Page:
An anniversary passed early this year, quietly, unnoticed. Â Perhaps not one I was ready to think about at the time.
In early 2005 I was diagnosed with lupus nephritis. Â For me the moment of my diagnosis is one of those that is seared into my mind, just as clear as the first moment I laid eyes on my son.
I remember the compassion in my doctor’s voice. Â The reassurance to me that this was not a death sentence. Â The alarm I felt at hearing the word “death” at all, since I knew literally nothing about lupus nephritis. Â It was only later as I perused Google that I realized why he had said that. Â Thirty years earlier, probably around the time my doctor had begun his practice, lupus nephritis would have been a death sentence. Â The ten year mortality rate in the 1970’s and 1980’s was abysmal, below 50%.
Lucky for me, by the time of my diagnosis modern medicine had progressed to the point that here I am ten years later. Â Not only alive, but married to a wonderful, supportive man, and with a beautiful young son I had the privilege of carrying inside my womb. Â I have a thriving career, a lovely home in the heart of one of the most beautiful cities in the world, and so many plans for my future.
I am incredibly grateful for each and every day. Â Beyond thankful for my miracle baby. Â And oh so aware, that had I been born just a few decades earlier I would most likely not have had any of these things. Â I would be dead, close to it, or at the very least, really, really sick. Â The fact that I am none of these things, is a gift.
Hold on, is this really the life I’m living?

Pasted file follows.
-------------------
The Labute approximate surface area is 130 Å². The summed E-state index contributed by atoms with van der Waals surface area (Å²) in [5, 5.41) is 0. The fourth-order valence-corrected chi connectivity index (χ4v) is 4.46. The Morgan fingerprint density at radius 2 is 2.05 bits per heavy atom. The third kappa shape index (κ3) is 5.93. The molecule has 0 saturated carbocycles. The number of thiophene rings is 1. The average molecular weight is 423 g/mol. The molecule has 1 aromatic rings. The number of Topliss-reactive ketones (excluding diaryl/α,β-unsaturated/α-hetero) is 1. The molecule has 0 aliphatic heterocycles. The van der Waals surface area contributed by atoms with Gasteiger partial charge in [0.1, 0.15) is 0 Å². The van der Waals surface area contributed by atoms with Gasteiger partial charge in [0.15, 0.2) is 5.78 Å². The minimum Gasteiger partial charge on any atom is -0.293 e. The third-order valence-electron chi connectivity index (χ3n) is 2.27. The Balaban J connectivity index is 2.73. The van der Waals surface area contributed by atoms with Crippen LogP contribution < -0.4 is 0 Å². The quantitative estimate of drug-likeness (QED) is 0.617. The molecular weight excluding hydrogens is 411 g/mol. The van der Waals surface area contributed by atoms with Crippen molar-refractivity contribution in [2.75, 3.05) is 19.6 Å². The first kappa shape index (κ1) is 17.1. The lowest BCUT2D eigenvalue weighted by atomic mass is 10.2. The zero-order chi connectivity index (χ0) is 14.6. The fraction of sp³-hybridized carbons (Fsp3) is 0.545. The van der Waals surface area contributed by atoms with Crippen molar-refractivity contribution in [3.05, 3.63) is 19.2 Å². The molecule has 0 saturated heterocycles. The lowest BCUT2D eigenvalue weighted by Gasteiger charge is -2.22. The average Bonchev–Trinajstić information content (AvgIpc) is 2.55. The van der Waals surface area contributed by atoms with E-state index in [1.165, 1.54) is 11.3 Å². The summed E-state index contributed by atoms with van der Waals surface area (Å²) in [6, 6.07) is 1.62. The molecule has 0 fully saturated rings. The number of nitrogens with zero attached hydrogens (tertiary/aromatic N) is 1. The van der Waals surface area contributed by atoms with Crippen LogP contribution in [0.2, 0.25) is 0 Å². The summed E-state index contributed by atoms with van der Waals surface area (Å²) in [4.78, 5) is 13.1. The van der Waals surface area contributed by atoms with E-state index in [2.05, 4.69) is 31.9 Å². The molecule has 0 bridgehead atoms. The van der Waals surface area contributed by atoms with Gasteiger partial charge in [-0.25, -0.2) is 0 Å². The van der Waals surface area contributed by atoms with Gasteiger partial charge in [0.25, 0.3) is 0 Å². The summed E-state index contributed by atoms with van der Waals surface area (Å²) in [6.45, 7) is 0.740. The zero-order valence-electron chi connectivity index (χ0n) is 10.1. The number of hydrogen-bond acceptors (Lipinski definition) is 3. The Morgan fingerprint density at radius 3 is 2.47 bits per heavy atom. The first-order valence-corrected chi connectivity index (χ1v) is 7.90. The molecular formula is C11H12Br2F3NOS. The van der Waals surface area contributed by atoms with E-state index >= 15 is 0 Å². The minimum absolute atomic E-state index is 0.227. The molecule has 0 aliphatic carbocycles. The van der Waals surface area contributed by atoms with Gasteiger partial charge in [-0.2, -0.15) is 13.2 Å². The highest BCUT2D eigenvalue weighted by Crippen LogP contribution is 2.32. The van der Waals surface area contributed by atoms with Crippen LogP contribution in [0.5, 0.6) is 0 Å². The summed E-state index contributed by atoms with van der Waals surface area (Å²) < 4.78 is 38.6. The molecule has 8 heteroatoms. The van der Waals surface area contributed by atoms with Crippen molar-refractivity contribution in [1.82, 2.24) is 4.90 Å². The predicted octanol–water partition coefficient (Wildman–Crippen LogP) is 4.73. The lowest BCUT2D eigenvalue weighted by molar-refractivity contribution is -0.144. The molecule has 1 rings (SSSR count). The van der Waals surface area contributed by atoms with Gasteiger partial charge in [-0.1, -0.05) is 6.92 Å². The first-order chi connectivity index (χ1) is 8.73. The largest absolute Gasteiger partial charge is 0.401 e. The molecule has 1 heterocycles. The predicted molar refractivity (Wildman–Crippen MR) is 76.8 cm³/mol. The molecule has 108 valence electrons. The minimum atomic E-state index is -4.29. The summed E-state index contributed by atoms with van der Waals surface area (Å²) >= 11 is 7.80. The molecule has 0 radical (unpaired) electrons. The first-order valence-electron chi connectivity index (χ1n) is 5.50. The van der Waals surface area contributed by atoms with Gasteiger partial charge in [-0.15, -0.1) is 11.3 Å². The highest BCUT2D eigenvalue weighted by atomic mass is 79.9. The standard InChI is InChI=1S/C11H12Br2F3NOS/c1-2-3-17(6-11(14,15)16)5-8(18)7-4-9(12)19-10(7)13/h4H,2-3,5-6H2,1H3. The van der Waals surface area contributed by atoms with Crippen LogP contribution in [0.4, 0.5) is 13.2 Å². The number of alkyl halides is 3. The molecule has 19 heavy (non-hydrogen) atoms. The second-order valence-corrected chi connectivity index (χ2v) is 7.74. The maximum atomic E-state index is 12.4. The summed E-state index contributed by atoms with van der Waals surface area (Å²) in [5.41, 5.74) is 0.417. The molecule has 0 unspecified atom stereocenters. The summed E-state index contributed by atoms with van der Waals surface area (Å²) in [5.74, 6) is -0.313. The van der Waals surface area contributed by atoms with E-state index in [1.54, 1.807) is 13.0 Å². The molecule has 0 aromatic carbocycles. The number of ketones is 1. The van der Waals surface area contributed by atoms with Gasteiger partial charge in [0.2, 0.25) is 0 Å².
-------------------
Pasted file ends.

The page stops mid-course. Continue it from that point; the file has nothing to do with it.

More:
Cause I don’t feel like I deserve it
Every day that I wake, every breath that I take, You’ve given
So right here, right now, while the sun is shining down
I want to live like there’s no tomorrow
Love like I’m on borrowed time
It’s good to be alive
I won’t take it for granted
I won’t waste another second
All I want is to give You
A life well lived, to say “thank you”
– Good to be Alive by Jason Gray
How can it be that I still want more? Â I’m alive. Â This is a miracle. Â I have a son. Â This is even more of a miracle. Â But somehow something inside me still aches when I see the young mother holding her toddler’s hand as she rubs her large pregnant belly. Â When I see siblings laughing and playing together.
How can it be that T is more than enough, more than I even had a right to hope for, but yet still I long for another baby. Â It isn’t rationale. Â But then, is a mother’s love everÂ rational? Â The love a mother feels for her child is probably best described as primale, instinctive, all-encompassing and completely irrational at times.
So this is why I’ve come to the point where I’m torn between amazement and gratitude I feel at the privilege of being alive, of being a mother at all, and the impulse to gamble my health, possibly my life, for the chance to give my son a sibling.
It doesn’t feel fair.
But then I remember, it’s been ten years. Â And here I am. Â Alive.
Life’s not always fair, but God is always good.
So I’m trying my best to really leave this in His hands. Â To pray. Â But to also not let this consume me the way I know it could.
I feel strongly that God has led me through every step of my life. Â He has carried me when I was too weak to walk on my own. Â And I think maybe I’m there again, in a place where I need to let Him lead me. Â Maybe I won’t like the answer, but I hope he can bring me to a place where I can accept the answer whatever it is.
And I hope that I can always remember, no matter the circumstances, to live a life well lived.